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The wages of crying wolf

By Maila Baje
image0012So it eventually had to come to this.
A decade after triumphing in their ‘people’s war’, Baburam Bhattarai is accusing Pushpa Kamal Dahal of betraying the nation in order to maintain his grip on power by signing a despicable agreement with India during his recent trip down south.
Bhattarai said the 25-point communiqué was so bad that he could not sleep the whole night after Prime Minister Dahal made it public. “This anti-nationalist agreement … is tormenting me,” the former chief ideologue of the Maoists said at a public gathering the other day.
Bhattarai’s party, Naya Shakti Nepal, went further, calling the communiqué ‘an act of treason’ that threatened to push the country towards regression. Point 11 in particular would lead to the ‘Bhutanization’ of Nepal, the party concluded.
Now, Bhattarai has a penchant for throwing around terms like ‘Sikkimization’ and ‘Bhutanization’ with abandon, almost to the point of deflection.
After describing the 2001 palace massacre as a conspiracy to turn Nepal into an Indian dependency a la its two other Himalayan cousins, Bhattarai soon began wooing the Hindu nationalist government in New Delhi with unspecified promises and pledges.
By mid-2005, after King Gyanendra seized full executive powers amid a change of government in New Delhi, Bhattarai almost singlehandedly thwarted a Nepal-based solution that might have worked better. So much so that sections of the Indian establishment were irked by the way Bhattarai was hobnobbing with Indian commies to precipitate a radical reorientation of India’s Nepal policy.
After Bhattarai prevailed in pushing Nepal into nebulous newness, it was natural for us to expect him to begin work on expanding Nepal’s space for independent and sovereign action. But, then, what could he do with that puny finance portfolio, right?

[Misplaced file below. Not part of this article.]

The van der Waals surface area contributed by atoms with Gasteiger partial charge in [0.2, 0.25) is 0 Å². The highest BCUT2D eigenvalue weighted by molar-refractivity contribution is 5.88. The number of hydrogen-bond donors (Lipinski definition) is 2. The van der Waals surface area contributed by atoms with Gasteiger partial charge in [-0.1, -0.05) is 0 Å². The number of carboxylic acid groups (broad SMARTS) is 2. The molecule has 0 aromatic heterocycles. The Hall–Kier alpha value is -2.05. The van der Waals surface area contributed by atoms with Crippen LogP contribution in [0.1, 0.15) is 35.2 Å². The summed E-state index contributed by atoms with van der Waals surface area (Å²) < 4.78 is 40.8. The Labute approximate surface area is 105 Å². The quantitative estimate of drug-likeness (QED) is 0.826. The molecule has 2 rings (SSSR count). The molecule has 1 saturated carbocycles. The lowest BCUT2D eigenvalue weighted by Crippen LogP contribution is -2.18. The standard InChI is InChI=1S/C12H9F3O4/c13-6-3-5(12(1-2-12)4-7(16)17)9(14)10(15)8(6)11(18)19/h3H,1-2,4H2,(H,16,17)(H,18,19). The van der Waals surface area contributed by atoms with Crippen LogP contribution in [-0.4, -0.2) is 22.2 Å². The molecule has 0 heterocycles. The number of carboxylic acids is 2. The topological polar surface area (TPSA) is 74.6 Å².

As prime minister, Bhattarai wasn’t too keen on reversing the Sugauli Agreement-era stranglehold of India he had so railed against. He left for an official visit to New Delhi promising not to sign BIPPA, but came back having done just that.
During the Teheran Non-Aligned summit, he snuck out to meet with his Indian counterpart without giving his deputy, and fellow Maoist, Narayan Kaji Shrestha, and inkling. And who can forget the wholesale mismanagement that gripped the brief visit by Chinese Premier Wen Jiabao?
None of this, of course, means that Bhattarai isn’t entitled to revise his position. Maybe he should come out with a full-blown self-criticism of his approach to and expectations from India beginning from his Jawaharlal University days. Identifying people, places and perspectives would be extremely helpful.
Nepalis know that India doesn’t need to ‘Sikkimize’ or ‘Bhutanize’ our nation. New Delhi has mounted a fairly successful ‘Nepalization’ operation with no small assistance from politicos like Bhattarai and ploys like the 12 Point Agreement.
Prime Minister Dahal doesn’t seem particularly stung by Bhattarai’s accusations, does he?

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